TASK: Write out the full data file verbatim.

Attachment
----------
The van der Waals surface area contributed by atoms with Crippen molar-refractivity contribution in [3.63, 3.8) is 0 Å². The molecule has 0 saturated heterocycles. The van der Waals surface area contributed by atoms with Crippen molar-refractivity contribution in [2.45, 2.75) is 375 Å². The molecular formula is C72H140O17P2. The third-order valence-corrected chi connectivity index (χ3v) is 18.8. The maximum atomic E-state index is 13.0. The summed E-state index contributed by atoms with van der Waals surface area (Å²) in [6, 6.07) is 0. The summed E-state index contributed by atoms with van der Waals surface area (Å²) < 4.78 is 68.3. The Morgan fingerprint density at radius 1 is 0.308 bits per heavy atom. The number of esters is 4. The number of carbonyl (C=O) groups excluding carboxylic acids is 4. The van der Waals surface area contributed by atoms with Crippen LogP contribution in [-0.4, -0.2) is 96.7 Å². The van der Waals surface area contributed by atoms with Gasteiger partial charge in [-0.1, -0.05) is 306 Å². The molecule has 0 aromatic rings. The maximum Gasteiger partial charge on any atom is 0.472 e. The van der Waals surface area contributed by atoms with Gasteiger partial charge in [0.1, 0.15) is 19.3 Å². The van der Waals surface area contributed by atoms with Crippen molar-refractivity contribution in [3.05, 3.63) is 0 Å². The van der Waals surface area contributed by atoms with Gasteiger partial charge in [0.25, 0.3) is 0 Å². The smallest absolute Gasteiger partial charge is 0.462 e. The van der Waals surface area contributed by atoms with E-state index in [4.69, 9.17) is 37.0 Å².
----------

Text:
The van der Waals surface area contributed by atoms with Crippen molar-refractivity contribution in [3.63, 3.8) is 0 Å². The molecule has 0 saturated heterocycles. The van der Waals surface area contributed by atoms with Crippen molar-refractivity contribution in [2.45, 2.75) is 375 Å². The molecular formula is C72H140O17P2. The third-order valence-corrected chi connectivity index (χ3v) is 18.8. The maximum atomic E-state index is 13.0. The summed E-state index contributed by atoms with van der Waals surface area (Å²) in [6, 6.07) is 0. The summed E-state index contributed by atoms with van der Waals surface area (Å²) < 4.78 is 68.3. The Morgan fingerprint density at radius 1 is 0.308 bits per heavy atom. The number of esters is 4. The number of carbonyl (C=O) groups excluding carboxylic acids is 4. The van der Waals surface area contributed by atoms with Crippen LogP contribution in [-0.4, -0.2) is 96.7 Å². The van der Waals surface area contributed by atoms with Gasteiger partial charge in [-0.1, -0.05) is 306 Å². The molecule has 0 aromatic rings. The maximum Gasteiger partial charge on any atom is 0.472 e. The van der Waals surface area contributed by atoms with Gasteiger partial charge in [0.1, 0.15) is 19.3 Å². The van der Waals surface area contributed by atoms with Crippen molar-refractivity contribution in [3.05, 3.63) is 0 Å². The van der Waals surface area contributed by atoms with Gasteiger partial charge in [0.25, 0.3) is 0 Å². The smallest absolute Gasteiger partial charge is 0.462 e. The van der Waals surface area contributed by atoms with E-state index in [4.69, 9.17) is 37.0 Å².